Some blockchain projects have to deal with hackers, and others, like Alcala, have to deal with their own developers. A “human error” a few weeks ago almost killed the whole project. Still, thanks to the mutual effort of the community and the developers, the problem has been solved —kind of.

On September 26, Acala network announced the reactivation of its operations after having recovered $2.970 million in aUSD of the $3.022 million its team
mistakenly printed in August.

The community referendum for Stage 1 of resuming Acala operations has passed and been executed.

LPs who choose to unstake LP tokens or withdraw liquidity on Acala now have the option to do so.

— Acala (@AcalaNetwork) September 26, 2022

According to Acala, the community voted to resume network operations after burning almost the totality ($2.7 billion aUSD) of the printed tokens.

A Very Costly Mistake

On August 15, The DeFi platform Acala published a report explaining how they mistakenly printed over 3 billion of its aUSD stablecoin, causing its immediate collapse. At that time, aUSD plummeted more than 99%, hitting a price of less than $0.01 per coin.

2nd batch trace results + summary below. A total 3.022B aUSD error mints were claimed by 16 addresses. Acala referendum #21 burned ~1.292B. 1.682B aUSD error mints in iBTC/aUSD LP tokens, obtained after the incident happened, remain on 16 Acala addresses.

— Acala (@AcalaNetwork) August 17, 2022

Due to the failure, the network decided to stop swap operations, inter-chain communications on Polkadot and oracles, among other considerations. The team also said operations would be resumed “in a safe and gradual manner” once the error was solved and parity with the U.S. dollar was restored.

“To contain the erroneously minted aUSD, urgent governance votes were passed to pause horizon protocol, xtoken (xcm transfer out), EVM, non-ACA token transfer, oracle pallet, and LDOT instant redeem.”

Since then, the network went into maintenance mode freezing user funds to recover unsecured tokens. The community later voted to identify and destroy erroneously printed tokens, which helped restore operations despite the fact that aUSD remains at $0.77 which is far from the adequate $1 reference.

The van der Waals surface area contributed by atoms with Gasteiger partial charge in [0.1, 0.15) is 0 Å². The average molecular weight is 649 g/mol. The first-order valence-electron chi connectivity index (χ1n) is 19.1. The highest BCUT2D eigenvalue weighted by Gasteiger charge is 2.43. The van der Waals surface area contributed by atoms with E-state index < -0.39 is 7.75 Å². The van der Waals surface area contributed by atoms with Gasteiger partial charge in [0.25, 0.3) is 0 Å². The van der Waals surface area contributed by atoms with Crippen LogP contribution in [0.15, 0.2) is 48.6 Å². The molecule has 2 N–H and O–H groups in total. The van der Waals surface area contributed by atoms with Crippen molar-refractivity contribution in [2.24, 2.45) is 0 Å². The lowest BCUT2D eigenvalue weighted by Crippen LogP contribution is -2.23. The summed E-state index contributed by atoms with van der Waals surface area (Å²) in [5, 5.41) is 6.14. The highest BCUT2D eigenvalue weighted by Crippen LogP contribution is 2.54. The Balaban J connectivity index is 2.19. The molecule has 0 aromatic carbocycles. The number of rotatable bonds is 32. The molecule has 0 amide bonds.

Alcala And The Status Of aUSD As Of Today

According to Acala’s latest report, the network has a total circulating supply of 10,961,589, aUSD. Of that, a total of 5,837,712 aUSD were recollateralized by the Acala Foundation.

In addition, the protocol has already managed to recapitalize and rebalance Acala Swap’s liquidity pools to pre-incident levels, thanks to the support of the Alcala foundation, which donated 2,489,614 ACA, 80,853 DOT, 0.164 iBTC, 995,020 INTR, 530,700 LDOT.

“As all aUSD in circulation have now been re-collateralized and liquidity pools are re-capitalized and rebalanced, the Acala network is in a state ready to resume normal operations.”

However, some assets are still frozen by community vote, while others are locked in a number of centralized exchanges (CEX) that supported the aUSD recovery effort. Acala is even offering rewards of up to 5% to users who return the funds involved in the incident.

Centralization vs. Decentralization

Even though the Alcala team acted quickly, they had to freeze users’ funds to control the situation. This contradicts the censorship-resistant decentralized nature of the protocol.

Although Acala’s decision was criticized by some users on social networks, the collapse of another stablecoin, such as aUSD, could have been chaotic for the crypto market, considering the precedents of UST and LUNA.

I think it would have to go to Governance to be “decentralized” finance (DeFi). If Acala centrally controls that decision is this really DeFi?

— (@Gr33nHatt3R) August 14, 2022

Although Acala has resumed its network operations, it must now work to regain the trust of users. And that sometimes is harder than coding a smart contract.

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